A quiet presence. That’s how I remember a longtime single friend who died in her seventieth year. She served full-time on staff at her church, and by “full-time,” I mean she was available morning and evening to do whatever needed doing. She never complained; she simply showed up and got things done.
After years of faithful service, sudden illness overtook her, and she was confined to her home thereafter. She had no husband or children or grandchildren to care for her during her final weeks. Even so, she was never alone. Her church family provided round-the-clock care — not only meals and medicine, but loving companionship.
When we’re young and single, we don’t think much about that prospect of dying unmarried. But it begins to take up residence in our thoughts as we enter middle age, and with the prospect comes anxieties. Who will take care of me? Will I have sufficient funds for assisted living? If I’m overcome by dementia, who will ensure my safety?
I think back to my old friend whenever these fears arise, and I recall how God provided for her — how he met every physical, emotional, and spiritual need. Through her I witnessed God’s care for his own and how he delights to provide it through the family of his people.
Fighting the Anxiety of Aging
All through Scripture we see God’s tender heart for “the widow, the orphan, and the poor,” biblical wording for society’s most vulnerable, which today surely includes elderly singles. In Christ, we need not fear growing old alone. He takes care of his own. God promises his people through Isaiah:
“Even to your old age I am he, and to gray hairs I will carry you. I have made, and I will bear; I will carry and will save.” (Isaiah 46:4)
The prospect of dying alone isn’t the only anxiety to show up in midlife. The inevitable physical changes can be a source of sorrow. Our energy isn’t what it used to be, nor is our metabolism. Where formerly we relished an eight-o’clock dinner invitation, we now anticipate crawling under the covers at nine. And we wistfully remember when a pint of Ben & Jerry’s served as the perfect dinner on a summer evening. So we feel a bit sad when we realize that never again will we feel or look like we did ten, twenty, or thirty years ago, and we grieve that our hoped-for future love interest won’t ever get to know us at our best.
But the thinking that underlies such sorrow is a lie we’ve picked up from our anti-aging culture. The message of the multi-billion-dollar, fountain-of-youth industry is everywhere we turn. And the multitudes who buy into it refuse to see that all its promises are empty. We can safely disregard the glorification of youth, in all its forms, because nowhere in Scripture is age portrayed as something to fear or avoid. In fact, old age is held forth as honorable.
“You shall stand up before the gray head and honor the face of an old man, and you shall fear your God: I am the Lord.” (Leviticus 19:32)
The glory of young men is their strength, but the splendor of old men is their gray hair. (Proverbs 20:29)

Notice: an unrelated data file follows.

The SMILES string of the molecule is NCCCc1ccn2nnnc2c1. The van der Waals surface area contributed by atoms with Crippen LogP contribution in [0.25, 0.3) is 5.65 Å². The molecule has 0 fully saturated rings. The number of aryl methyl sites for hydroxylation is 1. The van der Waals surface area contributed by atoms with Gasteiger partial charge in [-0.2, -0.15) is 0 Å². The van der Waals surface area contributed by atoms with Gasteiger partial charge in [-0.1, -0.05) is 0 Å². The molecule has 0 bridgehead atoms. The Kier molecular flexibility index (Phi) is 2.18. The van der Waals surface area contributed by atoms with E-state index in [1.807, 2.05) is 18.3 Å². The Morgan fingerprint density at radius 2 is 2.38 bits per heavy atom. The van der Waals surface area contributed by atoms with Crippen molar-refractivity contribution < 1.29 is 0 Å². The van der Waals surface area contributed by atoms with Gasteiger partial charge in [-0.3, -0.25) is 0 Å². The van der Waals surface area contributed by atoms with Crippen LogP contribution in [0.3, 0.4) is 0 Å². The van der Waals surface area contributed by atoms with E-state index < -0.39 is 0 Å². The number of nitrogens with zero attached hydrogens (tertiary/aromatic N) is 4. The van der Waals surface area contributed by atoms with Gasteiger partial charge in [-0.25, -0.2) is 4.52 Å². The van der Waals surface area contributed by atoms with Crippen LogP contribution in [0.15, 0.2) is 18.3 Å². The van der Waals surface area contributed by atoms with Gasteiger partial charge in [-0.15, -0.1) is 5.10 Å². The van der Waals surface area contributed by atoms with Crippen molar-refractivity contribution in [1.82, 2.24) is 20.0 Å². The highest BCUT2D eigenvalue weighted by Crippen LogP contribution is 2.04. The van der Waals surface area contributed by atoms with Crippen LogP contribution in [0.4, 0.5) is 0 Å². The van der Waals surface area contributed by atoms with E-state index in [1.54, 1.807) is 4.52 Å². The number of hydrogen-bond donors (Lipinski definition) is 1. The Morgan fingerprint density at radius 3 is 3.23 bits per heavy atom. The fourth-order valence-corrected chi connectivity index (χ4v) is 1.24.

Our middle and later years can actually be some of our happiest and most fruitful. For one thing, we tend to roll better with the ups and downs of life, as melodrama no longer defines our responses. We are learning, as Paul instructed, to redeem time (Ephesians 5:16; Colossians 4:5), and the wisdom we are gaining in the process not only provides us a good measure of stability, but also equips us to encourage and guide the younger generation. Far from having less to offer, we have so much more. All this is what makes wrinkles irrelevant.
Fighting the Loss of Motivation
Some of us experience little temptation to bow before the idol of eternal youth, but we are easily tempted to give in to discouragement, which can creep in and steal our motivation to keep going and growing.
A significant temptation in middle age is to let ourselves go. It’s a time we’re tempted to slide into sloppy stewardship of our bodies, our relationships, and our testimony of the gospel, settling for milestones we’ve already reached. We can stop participating in church activities because it’s more comfortable to be home. We can make our peace with boredom and isolated evenings on the couch with a clicker and a bowl of chips. And before we know it, our paltry feelings of happiness are derived from the easiest route to the greatest comfort.
This, too, is empty, and a breeding ground for loneliness. In middle age we can lose sight of the fact that all true happiness is found not from creature comforts, but from getting out of ourselves to serve God and love the people in our lives.
Midlife might actually be the best time to practice good stewardship of everything we are and have. Given our time, talents, money, health, and the wisdom we’ve acquired from years of walking with Jesus in a broken world, we typically have more to offer now than we did in our youth, or that we will in decades to come. If we are willing, we can discover for ourselves that our middle years can be the most fruitful and enjoyable season of life. And these are good years to renew our hope.
Don’t Waste Your Midlife
One of the loveliest brides I have ever seen was seventy years old when she walked down the aisle. She emanated happiness, and the beauty of joy shone through her veil-covered face. I was reminded that day that God delights to bless those who wait for him (Psalm 37:34; Proverbs 20:22; Isaiah 30:18; Lamentations 3:25).
So whether we die at seventy, or get married then, or live unmarried long into old age, midlife is a crucial time to echo the prayer of Moses, “Teach us to number our days that we may get a heart of wisdom” (Psalm 90:12).